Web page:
Ever since Porsche introduced the first direct-type tire-pressure monitoring system (TPMS) in 1997, manufacturers have been struggling to solve two major technical challenges: developing a TPMS that requires as little power as possible to operate (either from a battery or an energy scavenging technique or both) and a form factor that better suits a tire’s shape.
On top of that, the need for a low-cost manufacturing approach overshadows both of these issues. The bill-of-materials cost has to be low enough to make TPMSs more attractive for automotive applications. The goal is to develop a more intelligent TPMS that will minimize if not eliminate battery operation.
The market for energy scavenging and intelligent TPMSs isn’t fully developed yet but has some potential, according to market research firm iSuppli Corp. The first intelligent tires will arrive in 2010, and they’ll likely use batteries (Fig. 1). The first priorities will be improving electronic circuitry within the TPMS and improving power management, using battery technology that has yet to reach its limits.
By 2012, iSuppli forecasts that the first energy scavengers for intelligent tires will appear in high-end cars as well some trucks, and larger volumes will occur by 2015. The iSuppli study forecasts a potential market by 2015 of 60 million TPMSs modules valued from $500 million to $600 million and scavengers ranging in price from $40 to $50.
In the past couple of years, some notable efforts have resulted in low-power, more intelligent MEMS pressure sensors that minimize the need for power scavenging. For example, the SmartSense sCAP3 tire-pressure sensor from Kavlico Corp., an operation of Schneider Electric, is a CMOS-based, single-chip, 1.2- by l.5-mm capacitive sensing element.
The sCAP3 operates on supplies as low as 1.8 V and draws a mere 20 µA in a 4- by 4-mm quad flat no-lead (QFN) package, so it can be powered by an inductive antenna as well as batteries. A temperature element on the chip allows temperature compensation of tire pressure measurements. A digital output eliminates the need for an analog-to-digital converter (ADC).
Siemens VDO (now part of Continental) introduced a slim form-factor TPMS that mounts next the tire’s wall, representing conventional TPMSs in tires. Working with the Goodyear Tire & Rubber Co., Siemens VDO has since introduced the intelligent Tire IQ pressure sensor. Unlike other TPMSs, it’s molded in the tire’s rim, not located within the wheel well (Fig. 2). This approach, while not supported by everyone in the automotive industry, signals a trend to move tire-pressure intelligence away from the wheel well and onto the tire itself.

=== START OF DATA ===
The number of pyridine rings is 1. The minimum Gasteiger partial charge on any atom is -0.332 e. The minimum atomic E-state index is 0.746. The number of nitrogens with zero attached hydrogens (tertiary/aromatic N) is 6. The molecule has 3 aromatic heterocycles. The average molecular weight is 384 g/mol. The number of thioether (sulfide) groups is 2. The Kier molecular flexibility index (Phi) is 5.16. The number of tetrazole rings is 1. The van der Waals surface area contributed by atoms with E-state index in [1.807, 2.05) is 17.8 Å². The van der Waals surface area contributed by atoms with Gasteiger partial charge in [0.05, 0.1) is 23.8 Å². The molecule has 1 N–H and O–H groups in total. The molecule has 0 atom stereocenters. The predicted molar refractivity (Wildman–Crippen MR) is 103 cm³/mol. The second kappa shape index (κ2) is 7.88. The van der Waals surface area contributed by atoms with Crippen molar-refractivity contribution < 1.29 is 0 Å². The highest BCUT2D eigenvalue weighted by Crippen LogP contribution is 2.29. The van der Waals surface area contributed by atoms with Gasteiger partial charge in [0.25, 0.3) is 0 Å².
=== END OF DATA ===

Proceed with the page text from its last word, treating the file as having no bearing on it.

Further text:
Piezo Technology Gaining Importance
Many energy-harvesting techniques are under investigation for TPMSs. One of the most popular is the piezoelectric effect using PZT (lead zirconium titanate) compounds. Piezoelectricity results from the ability of crystals and certain ceramic materials to generate a voltage in response to mechanical stress. This type of energy can be generated within a wheel’s tire, stored in a capacitor, and used to power a TPMS.
A major part of the success of piezo materials for TPMSs lies in developing a mass-production process that enables cost-effective energy harvesters to be manufactured. EoPlex Technologies is using one such process with five different proprietary printing materials. Its goal is to develop coin-size, low-cost, PZT TPMSs that can be embedded in a tire, operate without a battery, and send information to a car’s dashboard control wirelessly.
The 3D printing process being used includes the manufacture of a tough ceramic outer package, the piezoelectric material to electrical power, a series of conductors and contacts to collect and carry the charge, a fugitive material to provide the space needed for the piezoelectric material to vibrate, and other specialized conductors or dielectrics (Fig. 3).
Advanced Cerametrics has developed a proprietary viscous suspension spinning process (VSSP) for making nearly any ceramic material into fiber form. It can be used to produce energy harvesting, sensing, and actuation devices for many applications, including TPMSs. The patented process handles a variety of cross-section fiber geometrics within a wide diameter range of 15 µm to 1.5 mm.
Also, the process features a clean burnout because it is cellulose-based. It’s a low-cost and robust manufacturing technology as well (Fig. 4). VSSP-made transponders have been successfully tested on Honda Civics, Lincoln Navigators, and Dodge Dakotas on the road, producing sufficient energy between 0.13 and 1.2 minutes for a single wireless transmission.
“The breakthrough we made was by making the piezoelectric ceramic material flexible. Prior to that, it was brittle and could not be bent. We’re now looking to be cost-competitive with automotive and rechargeable batteries, as well as using the product in a car’s wheel axle,” says Richard “Bud” Cass, chairman of the board of Advanced Cerametrics.
PiezoTAG Ltd. says that its piezoelectric TPMSs represent the “next generation in tire-pressure and temperature sensing.” They offer battery-less operation, harvesting power from a device within the tire using the tire’s rotation. The company also says the technology offers high RF transmission rates and frequencies for data reception (every 6 seconds). There’s no need for initiators in each wheel arch. And, there’s automatic wheel identification and location as well as easy OEM and retro-fit usage.
Some companies are even making development kits for evaluating and simplifying energy harvesting designs available for many applications. The EH301 kit and EH301 EPAD energy harvesting modules from Advanced Linear Devics accept energy from a variety of sources that operate from vibration, light, chemical reaction, fluid and air flow, environment heat, and other effects.